SUBSCRIBE NOW
As low as $49 for one year. Save 59%.
SUBSCRIBE NOW
As low as $49 for one year. Save 59%.

Crookston School Board News and Notes Fall 2020

Jess Bengtson
Crookston Times

    Crookston School Board approved 2021’s preliminary tax levy and an additional technology position, heard from district principals, and learned of this year’s enrollment numbers during their recent meeting. Activities Director Greg Garmen also informed the board of new technology that will be on display with school information and history for the public to enjoy.

2021 PRELIMINARY LEVY

     A preliminary property tax levy increase of 3.5 percent was set as the maximum amount the district could set for the 2021 year which includes the new bus garage and absence of the pool which was turned over to the City of Crookston. The levy amount can be decreased until the Truth in Taxation hearing, but cannot increase past the 3.5 percent.

    For reference, the certified levy history information shows:

    • 2020 Referendum - $330,849; proposed 2021 - $389,676

    • 2020 General - $1,388,180; proposed 2021 - $1,493,983

    • 2020 Community Service - $149,388; proposed 2021 - $143,369

    • 2020 Debt Service - $1,290,112; proposed 2021 - $1,241,617

    The Truth in Taxation hearing is set for December 14, 2020 where the final levy and 2021 budget will be set for Crookston School District.

NEW TECH POSITION

    The board approved of adding an additional technology position for the 2020-2021 school year after hearing from Superintendent Jeremy Olson that the district is in need and “more reliant” on technology. Olson explained that they are short-staffed after losing a part-time tech employee and came up three different proposals for a new position, but suggested a full-time addition that would be hosted at Highland Elementary School.

    “There are concerns with smart boards and computers, and a lot of technology that needs repair, and also helping and instructing teachers with their technology,” he said, “We can tap into some of the CARES Act money and, in the future, we can get even more help but right now a one-year position.”

    Board member Mike Theis mentioned that he had been waiting for this request and he thinks they’ve been “hemorrhaging” with technology needs and believes, even during COVID time, that additional help would be positive.

PRINCIPAL UPDATES

    Washington Elementary School Principal Denice Oliver told the board that Food Services Director Anna Brekken applied for and received a fresh fruits and vegetable grant for preschoolers and kindergartners who will received free snacks twice a week on Tuesdays and Thursdays.

    “The goal is to introduce fruits and vegetables they aren’t normally exposed to,” Oliver explained. “She (Brekken) did a lot of extra work to do that and she doesn’t have to, so kudos to her.”

    Oliver added that there is an educational component to the grant and students will watch a video about the snack while they’re eating it.

    Highland School Principal Chris Trostad started off his report by thanking the Christensen family who assisted at the Nature Center cleanup day by donating large industrial equipment for trimming trees and brush. Trostad said there would have been “100 truck loads to the transfer station” if they wouldn’t have been able to grind the piles down.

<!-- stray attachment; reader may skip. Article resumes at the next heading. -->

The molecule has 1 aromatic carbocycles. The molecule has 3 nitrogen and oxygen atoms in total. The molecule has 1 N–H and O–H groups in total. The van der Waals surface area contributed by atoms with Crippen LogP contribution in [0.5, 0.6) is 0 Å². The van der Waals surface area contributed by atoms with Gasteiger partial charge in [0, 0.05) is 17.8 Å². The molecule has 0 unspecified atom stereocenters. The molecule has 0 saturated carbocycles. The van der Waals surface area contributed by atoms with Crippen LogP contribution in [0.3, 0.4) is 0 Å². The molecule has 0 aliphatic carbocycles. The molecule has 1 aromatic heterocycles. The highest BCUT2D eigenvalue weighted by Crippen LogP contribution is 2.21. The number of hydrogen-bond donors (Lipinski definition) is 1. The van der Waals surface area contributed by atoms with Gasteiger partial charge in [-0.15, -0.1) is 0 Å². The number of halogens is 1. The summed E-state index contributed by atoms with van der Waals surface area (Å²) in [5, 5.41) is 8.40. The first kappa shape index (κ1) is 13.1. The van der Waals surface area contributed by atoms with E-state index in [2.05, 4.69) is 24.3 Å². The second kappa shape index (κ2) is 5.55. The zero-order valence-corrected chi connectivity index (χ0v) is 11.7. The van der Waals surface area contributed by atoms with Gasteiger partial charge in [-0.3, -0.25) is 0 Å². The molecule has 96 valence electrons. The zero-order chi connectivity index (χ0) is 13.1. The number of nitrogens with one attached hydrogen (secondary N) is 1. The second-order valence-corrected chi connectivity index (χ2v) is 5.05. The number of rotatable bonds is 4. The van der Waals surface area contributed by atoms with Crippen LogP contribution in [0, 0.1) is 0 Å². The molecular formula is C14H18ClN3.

He also thanked Nate Lubarski for donating LED lights to the school after their emergency backup lighting went off after 20 minutes during a recent power outage.

    During talk on how the school year has been going, Trostad couldn’t say enough about the teachers.

    “They’re picking up the brunt of this COVID stuff; they’re working hard and lot of them are feeling like they’re sinking faster than they’re swimming,” he pointed out. “Make sure you recognize them; hopefully a break will happen soon.”

    School board member Dave Davidson echoed Trostad’s comments saying teachers are “giving more to the district than they ever have before.”

    Crookston High School Principal Eric Bubna agreed saying with the amount of work the CHS teachers are doing you don’t hear them complain and added that “it’s fun to work with such a great staff.”

ENROLLMENT

    Superintendent Olson told the board the district is currently at 1,116 students which is down from last year’s 1,140, but they’re only about 10 students under their projected numbers.

    “Fiscally, we’re fine; there is some proposed legislation for districts who lost enrollment from last year and some districts lost up to 200 students,” he explained.

TOUCH PROS

    Activities Director Greg Garmen gave the board an update on fall sports with the addition of football and volleyball causing them to “start over” with schedules, and commended local news media coverage for keeping parents and the public informed. He also spoke of the work done during “COVID time” in March, April and May as staff painted the gym’s wood bleachers, put up new shot clocks, renovated the weight room, had more “Pirate Pride” signs made, and received Touch Pro displays.

    The Touch Pro displays will have three tabs, he explained, with information on athletics, activities and history with archive photos and school records available at the touch of the screen.

    “It’s a bad time to have a Touch Pro, but once COVID calms then people can go into the Commons and look at things,” said Garmen. “”We’ll update them every year, get the Wall of Champions and Wall of Fame info, and all the yearbooks, which Kevin Weber found dating back to 1907 or something, plus Robin Reitmeier found the Pepster newspapers and other historical things. We’ll have links and schedules, and Jackie Lindsey has been helping with special projects.”

    Garmen showed the board what the displays will look like and how far they’ve gotten on the Pirate pages.

Activities Director Greg Garmen shows the School Board what the Touch Pro displays are capable of